Over 300,000 residents around Charleston, West Virginia, were told on Thursday January, 9, 2014, that the water coming out of their sinks was unsafe for cooking, bathing, drinking, and even washing their dishes and clothes. Many business and restaurants were closed by the Health Department  because they were not able to use tap water for washing hands or for dishwashers. The only thing that residents of nine West Virginia counties were advised to use their tap water for is flushing toilets and fire suppression.

The water was deemed unsafe because a chemical storage facility, Freedom Industries, had leaked almost 8,000 gallons of 4-methylcyclohexane methanol or MCHM into the river. This toxic spill was located just up stream from the West Virginia American Water Company’s water treatment plant. As a result, Earl Ray Tomblin the state’s Governor issued a State of Emergency order to assist residents in getting access to clean water and to obtain federal help.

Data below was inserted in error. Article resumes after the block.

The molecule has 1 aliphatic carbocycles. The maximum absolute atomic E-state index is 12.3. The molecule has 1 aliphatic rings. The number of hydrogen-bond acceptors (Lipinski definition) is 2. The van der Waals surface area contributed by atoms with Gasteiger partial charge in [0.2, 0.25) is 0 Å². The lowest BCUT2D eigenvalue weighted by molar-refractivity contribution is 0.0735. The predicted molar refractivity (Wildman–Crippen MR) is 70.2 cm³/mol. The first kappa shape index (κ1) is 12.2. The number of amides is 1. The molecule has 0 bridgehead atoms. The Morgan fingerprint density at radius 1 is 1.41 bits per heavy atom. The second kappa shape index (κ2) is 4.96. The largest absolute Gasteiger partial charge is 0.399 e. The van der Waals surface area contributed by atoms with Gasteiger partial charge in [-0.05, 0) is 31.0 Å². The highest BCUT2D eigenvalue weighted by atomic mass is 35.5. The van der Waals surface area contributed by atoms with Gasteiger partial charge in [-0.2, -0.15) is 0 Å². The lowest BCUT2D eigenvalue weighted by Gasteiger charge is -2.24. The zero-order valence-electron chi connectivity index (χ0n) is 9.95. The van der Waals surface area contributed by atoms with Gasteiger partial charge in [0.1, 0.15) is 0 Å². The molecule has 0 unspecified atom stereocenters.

MCHM is used to clean coal during the manufacturing and refining process. The chemical smells very similar to licorice. When exposed to MCHM, humans can experience nausea, vomiting, burning skin, itching eyes, and rashes. According to news reports, 169 people have been treated for symptoms related to the water spill and 10 people have been hospitalized. Unfortunately, the EPA does not regulate this chemical’s presence in water, and has not suggested a filtration method for homeowners to use.

After four days of flushing the pipe systems and testing, the water company has slowly begun to release areas from the “Do Not Use” order. As of January 13, the area allowed to use tap water is very small, but is expected to grow throughout the coming days. Residents of West Virginia can look up their address on this interactive map to see if their water is safe.


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